High school seniors changing Facebook names
Related media49 Valentine's Day gifts for kids 100 things every kid should do on LI Moms rate their favorite apps Celebrity baby trends Your baby's smash cake pictures 10 baby-on-a-budget ideas
At the beginning of the school year, Syosset High School senior Casey Konsky suddenly changed her Facebook profile name to "CheeseCasey Dilla."
At Half Hollow Hills High School East in Dix Hills, senior Emily Goodman switched her name to "Oh Em Gee," a play on the beginning of her first name, her last initial and the popular texting abbreviation OMG.
If it's senior year in high school, it's time for "senior names" on Facebook.
NEW RITE OF PASSAGE
The seeds of the trend were sown several years ago, when guidance counselors started warning students that college admissions officers might look at their social networking sites when deciding whether to admit them. It was initially an attempt by certain seniors worried about questionable past posts and photos -- for instance, showing themselves misbehaving at a party -- to temporarily hide their Facebook identities.
But it's mushroomed into a senior year tradition for all students, the vast majority squeaky-clean and with nothing to hide, seniors at Long Island high schools say. There's now an unspoken competition to come up with the most creative "senior name" that incorporates the user's real name. It's become a rite of passage, along with senior prom and graduation, seniors say.
'WEIRD IF YOU DON'T'
"I know people in sophomore year who are already brainstorming names," says Nicole Stricker, a 17-year-old senior at Half Hollow Hills High School East. She decided on the moniker "Nostricks Attached" while watching the romantic comedy "No Strings Attached," starring Natalie Portman and Ashton Kutcher. "Everyone tries to come up with the most clever thing they can think of."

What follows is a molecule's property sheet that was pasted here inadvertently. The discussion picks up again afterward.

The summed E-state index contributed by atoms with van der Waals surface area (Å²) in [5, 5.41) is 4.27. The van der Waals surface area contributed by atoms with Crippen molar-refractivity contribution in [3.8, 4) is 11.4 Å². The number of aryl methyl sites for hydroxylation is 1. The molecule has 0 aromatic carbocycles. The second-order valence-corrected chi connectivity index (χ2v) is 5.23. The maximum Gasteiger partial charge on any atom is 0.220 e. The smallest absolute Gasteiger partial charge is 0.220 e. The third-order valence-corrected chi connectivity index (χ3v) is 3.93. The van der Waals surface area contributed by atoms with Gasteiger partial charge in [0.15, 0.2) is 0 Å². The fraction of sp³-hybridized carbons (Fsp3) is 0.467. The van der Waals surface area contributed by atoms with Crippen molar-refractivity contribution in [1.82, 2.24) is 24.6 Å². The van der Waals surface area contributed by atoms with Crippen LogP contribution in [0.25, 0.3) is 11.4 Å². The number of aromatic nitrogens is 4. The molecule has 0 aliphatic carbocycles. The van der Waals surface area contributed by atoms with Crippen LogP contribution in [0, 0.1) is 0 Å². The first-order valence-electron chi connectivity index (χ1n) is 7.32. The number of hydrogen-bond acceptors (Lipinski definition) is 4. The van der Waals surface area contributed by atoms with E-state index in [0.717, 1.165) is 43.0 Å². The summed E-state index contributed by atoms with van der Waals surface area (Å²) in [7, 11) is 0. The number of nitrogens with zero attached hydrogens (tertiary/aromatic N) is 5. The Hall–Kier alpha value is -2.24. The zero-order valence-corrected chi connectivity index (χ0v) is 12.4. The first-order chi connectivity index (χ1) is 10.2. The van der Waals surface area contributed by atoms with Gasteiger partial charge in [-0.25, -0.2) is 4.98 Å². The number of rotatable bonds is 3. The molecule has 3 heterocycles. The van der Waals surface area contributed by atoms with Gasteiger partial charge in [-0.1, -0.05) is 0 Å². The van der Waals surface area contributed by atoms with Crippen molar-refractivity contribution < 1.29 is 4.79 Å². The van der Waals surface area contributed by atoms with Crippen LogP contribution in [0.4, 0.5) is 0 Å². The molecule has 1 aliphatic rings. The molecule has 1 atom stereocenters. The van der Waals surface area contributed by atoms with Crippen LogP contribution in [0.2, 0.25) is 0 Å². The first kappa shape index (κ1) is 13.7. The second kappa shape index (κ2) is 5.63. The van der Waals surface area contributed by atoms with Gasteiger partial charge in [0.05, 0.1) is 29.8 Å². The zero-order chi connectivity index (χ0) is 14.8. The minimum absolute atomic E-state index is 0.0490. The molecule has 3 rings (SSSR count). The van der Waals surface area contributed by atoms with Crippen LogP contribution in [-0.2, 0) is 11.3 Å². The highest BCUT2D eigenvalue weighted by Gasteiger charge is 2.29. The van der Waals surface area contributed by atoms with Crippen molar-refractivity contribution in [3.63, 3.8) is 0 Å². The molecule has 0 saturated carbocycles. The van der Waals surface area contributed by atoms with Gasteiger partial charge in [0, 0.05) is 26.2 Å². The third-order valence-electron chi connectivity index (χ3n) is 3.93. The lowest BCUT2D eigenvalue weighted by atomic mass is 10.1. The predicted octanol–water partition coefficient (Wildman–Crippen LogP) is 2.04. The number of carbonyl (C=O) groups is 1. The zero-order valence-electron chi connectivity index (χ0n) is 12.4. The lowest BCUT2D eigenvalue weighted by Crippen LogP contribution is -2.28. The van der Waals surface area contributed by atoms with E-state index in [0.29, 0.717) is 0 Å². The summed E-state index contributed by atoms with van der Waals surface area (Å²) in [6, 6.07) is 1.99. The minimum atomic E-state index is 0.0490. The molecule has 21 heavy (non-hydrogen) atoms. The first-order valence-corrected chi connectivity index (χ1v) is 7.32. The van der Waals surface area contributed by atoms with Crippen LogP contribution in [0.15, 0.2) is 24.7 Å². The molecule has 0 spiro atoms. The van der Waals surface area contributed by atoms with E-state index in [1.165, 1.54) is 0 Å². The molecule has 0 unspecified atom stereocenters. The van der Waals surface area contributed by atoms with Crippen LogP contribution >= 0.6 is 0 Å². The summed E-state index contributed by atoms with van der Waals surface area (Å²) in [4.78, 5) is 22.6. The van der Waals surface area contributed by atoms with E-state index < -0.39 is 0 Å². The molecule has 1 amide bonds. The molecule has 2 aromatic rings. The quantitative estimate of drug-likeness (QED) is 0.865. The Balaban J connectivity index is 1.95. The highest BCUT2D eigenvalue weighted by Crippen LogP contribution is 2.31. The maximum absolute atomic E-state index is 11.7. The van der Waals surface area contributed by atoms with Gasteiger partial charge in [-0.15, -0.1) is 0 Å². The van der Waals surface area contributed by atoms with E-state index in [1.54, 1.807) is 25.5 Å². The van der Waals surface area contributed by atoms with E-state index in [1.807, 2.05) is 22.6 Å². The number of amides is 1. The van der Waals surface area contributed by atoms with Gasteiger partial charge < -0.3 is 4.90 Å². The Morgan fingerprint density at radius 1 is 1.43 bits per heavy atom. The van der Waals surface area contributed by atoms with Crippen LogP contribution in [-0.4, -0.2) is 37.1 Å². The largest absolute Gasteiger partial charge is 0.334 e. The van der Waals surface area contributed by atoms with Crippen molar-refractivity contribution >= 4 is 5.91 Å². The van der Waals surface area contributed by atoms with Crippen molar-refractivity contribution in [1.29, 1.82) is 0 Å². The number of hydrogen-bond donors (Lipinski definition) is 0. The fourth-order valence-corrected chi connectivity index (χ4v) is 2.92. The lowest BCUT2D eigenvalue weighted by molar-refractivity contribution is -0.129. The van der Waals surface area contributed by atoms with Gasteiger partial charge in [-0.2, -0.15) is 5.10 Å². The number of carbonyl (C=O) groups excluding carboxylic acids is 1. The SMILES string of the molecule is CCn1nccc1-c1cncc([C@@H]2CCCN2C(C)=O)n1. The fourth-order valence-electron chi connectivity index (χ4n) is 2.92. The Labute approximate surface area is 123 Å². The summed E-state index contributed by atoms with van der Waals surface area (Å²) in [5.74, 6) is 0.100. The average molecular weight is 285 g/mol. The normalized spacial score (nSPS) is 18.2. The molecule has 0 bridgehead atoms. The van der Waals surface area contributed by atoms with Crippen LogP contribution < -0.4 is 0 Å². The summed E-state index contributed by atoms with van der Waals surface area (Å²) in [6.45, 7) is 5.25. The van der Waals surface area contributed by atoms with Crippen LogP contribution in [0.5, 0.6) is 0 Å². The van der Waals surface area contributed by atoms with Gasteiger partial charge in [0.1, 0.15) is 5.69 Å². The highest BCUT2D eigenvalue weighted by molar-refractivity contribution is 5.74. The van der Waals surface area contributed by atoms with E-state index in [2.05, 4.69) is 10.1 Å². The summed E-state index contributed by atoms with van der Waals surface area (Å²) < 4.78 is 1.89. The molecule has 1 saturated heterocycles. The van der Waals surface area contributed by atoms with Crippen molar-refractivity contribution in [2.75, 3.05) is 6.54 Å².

The new names show a sense of pride about being a senior, students say. "Everyone wants to show off that we made it to senior year," Stricker says. "Now it's weird if you don't do it. Everyone wants to be in on it."
Several students say they looked up to older students who temporarily changed their names and looked forward to their turn to do it. "When I was a junior, I saw the grade above me do it," says Goodman, 17. "I just think it's something fun for everyone to do. I don't actually think it does anything to protect from colleges. I think the colleges are smart enough to find you if that's what they really want to do."
Stefan Hyman, director of enrollment communications for Stony Brook University, agrees with that, but adds that, for Stony Brook at least, applicants don't have to worry too much about their Facebook accounts. With 30,000 applicants, admissions counselors don't have time to view them, he says. "We don't specifically look for a student's Facebook profile except for two reasons," Hyman says.
One is if a student asks the admissions office to view it, for instance, because he's applying to the music program and wants to show off his band performance. The other is if someone alerts the school to a student who might be dangerous because of a posted threat.
Still, it's not such a bad thing to temporarily have some extra privacy during the application process, says Frank Muzio, director of guidance at Wantagh High School. "It's not outside the realm of possibility," he says. "I would certainly err on the side of caution."
As for Facebook, spokeswoman Alison Schumer says the social media site doesn't comment on trends.
The fake names can be a nuisance. "If you're not sure of someone's name and you're looking for them, it can be hard to find them," says Lewis, 18, of Plainview-Old Bethpage. That makes it harder for kids to friend new people, and vice versa.
Some seniors have already changed their names back -- traditionally everyone does when their college acceptances start coming in, which happens from January to April, they say.
Alex Ashkinos is one. The 17-year-old senior at Half Hollow Hills High School West had temporarily been "Alex the Great." "I changed it back in early January," he says. "I kind of just wanted my own name back."